Inspired by watching a couple of old “Frankenstein” films – Universal was the original distributor -- Gary and his best friend and co-nerd Wyatt Donnelly (Ilan Mitchell-Smith, who later appeared in TV’s “Superboy”) decide one day, while Wyatt’s parents are away for the weekend, to use Wyatt’s computing skills and computer to create the perfect woman. They scan into the computer magazine centerfolds and covers, body measurements and degree of smarts, before Wyatt hacks into a government computer for extra computing power and then lightning hits the house at just the right time. Then, just like in “Bride for Frankenstein,” their perfect woman appears (model Kelly LeBrock of “The Woman in Red”), even though the boys had only attached their connections to a doll toy. Despite the woman, whom they call Lisa, calling the boys her masters, she is almost motherly towards them, as she helps them overcome their shyness and awkwardness, especially around girls.

Although he really only has a couple of scenes, the late Bill Paxton is memorable as Wyatt’s older, military school, bully brother Chet, he of the short crew-top haircut. Paxton is very, very funny. One of the funniest scenes is when Lisa talks about the party she is going to throw for the boys with Gary’s parents. The two young heroes’ nemeses in the film are played by Robert Downey Jr. (Ian) and Robert Rusler (Max). One of the other most memorable things about the film is the theme song performed by Oingo Boingo and co-written by the group’s Danny Elfman (see “Men in Black: International” above), which served as an initial stepping stone to Elfman’s great subsequent career as a film score composer.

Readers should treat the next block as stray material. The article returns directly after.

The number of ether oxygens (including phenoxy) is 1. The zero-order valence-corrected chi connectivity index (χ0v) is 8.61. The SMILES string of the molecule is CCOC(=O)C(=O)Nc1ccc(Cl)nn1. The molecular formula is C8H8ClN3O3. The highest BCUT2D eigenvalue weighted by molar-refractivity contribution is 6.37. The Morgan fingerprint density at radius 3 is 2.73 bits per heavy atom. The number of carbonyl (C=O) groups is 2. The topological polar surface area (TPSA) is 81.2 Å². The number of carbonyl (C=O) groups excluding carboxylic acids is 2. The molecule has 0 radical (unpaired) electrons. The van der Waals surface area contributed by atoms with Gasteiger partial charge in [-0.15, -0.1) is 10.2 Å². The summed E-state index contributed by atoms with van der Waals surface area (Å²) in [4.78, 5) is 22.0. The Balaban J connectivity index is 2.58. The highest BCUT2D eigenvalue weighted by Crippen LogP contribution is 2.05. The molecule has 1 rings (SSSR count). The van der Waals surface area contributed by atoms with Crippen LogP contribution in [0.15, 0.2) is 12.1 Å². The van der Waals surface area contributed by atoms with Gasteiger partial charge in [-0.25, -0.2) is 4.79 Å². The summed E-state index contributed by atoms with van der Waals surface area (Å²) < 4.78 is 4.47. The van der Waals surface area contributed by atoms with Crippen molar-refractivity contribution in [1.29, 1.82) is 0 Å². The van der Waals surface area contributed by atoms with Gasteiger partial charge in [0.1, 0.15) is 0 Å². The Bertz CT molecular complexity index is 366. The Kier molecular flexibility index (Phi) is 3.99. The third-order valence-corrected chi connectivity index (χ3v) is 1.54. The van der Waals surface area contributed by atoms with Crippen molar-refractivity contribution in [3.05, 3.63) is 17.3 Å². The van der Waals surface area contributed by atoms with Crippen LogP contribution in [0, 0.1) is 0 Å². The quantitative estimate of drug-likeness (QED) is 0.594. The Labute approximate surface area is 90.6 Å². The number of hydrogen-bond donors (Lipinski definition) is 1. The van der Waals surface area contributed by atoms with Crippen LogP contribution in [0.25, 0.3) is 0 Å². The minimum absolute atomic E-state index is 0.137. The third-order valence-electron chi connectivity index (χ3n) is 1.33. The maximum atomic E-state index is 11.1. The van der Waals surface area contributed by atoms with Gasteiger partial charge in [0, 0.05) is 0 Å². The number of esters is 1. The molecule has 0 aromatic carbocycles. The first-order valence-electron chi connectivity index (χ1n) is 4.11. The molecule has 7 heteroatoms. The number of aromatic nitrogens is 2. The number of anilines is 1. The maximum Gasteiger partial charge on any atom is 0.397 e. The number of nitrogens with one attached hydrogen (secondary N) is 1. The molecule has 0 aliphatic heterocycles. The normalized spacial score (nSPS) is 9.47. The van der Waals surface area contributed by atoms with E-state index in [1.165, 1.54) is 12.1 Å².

There are two versions of the film here. The three-minute longer versions adds two scenes: more of the two boys discussing horror movies; and a group of motorbike guys with Devo-like flowerpot hats arriving at the party. The two scenes (2:45) can also be watched separately. The other version is edited for TV and if one clicks on that, one can view side-by-side comparisons of how the censors dealt with various scenes (18:16). The Blu-ray comes with five new interviews, the best of which are with Craig Reardon, the makeup effects artist who worked on Chet’s transformation, who presents some sketches (19:38); and with composer Ira Newborn on his synth-heavy score (13:43). The other interviews are with Jackie Burch on the casting (6:03), who says Lisa was to have been played by Robin Wright, but when she bowed out it was between LeBrock and Sharon Stone; actor John Kapelos, who played Dino in the bar scene and appeared in the two previous Hughes’ films  (6:55) and he defines the Greek word “malaka” that he uses in the film; and editor Chris Lebenzon (10:46). There also is a very good featurette from 2008 on the film that features interviews with Hall and Kapelos (16:41.)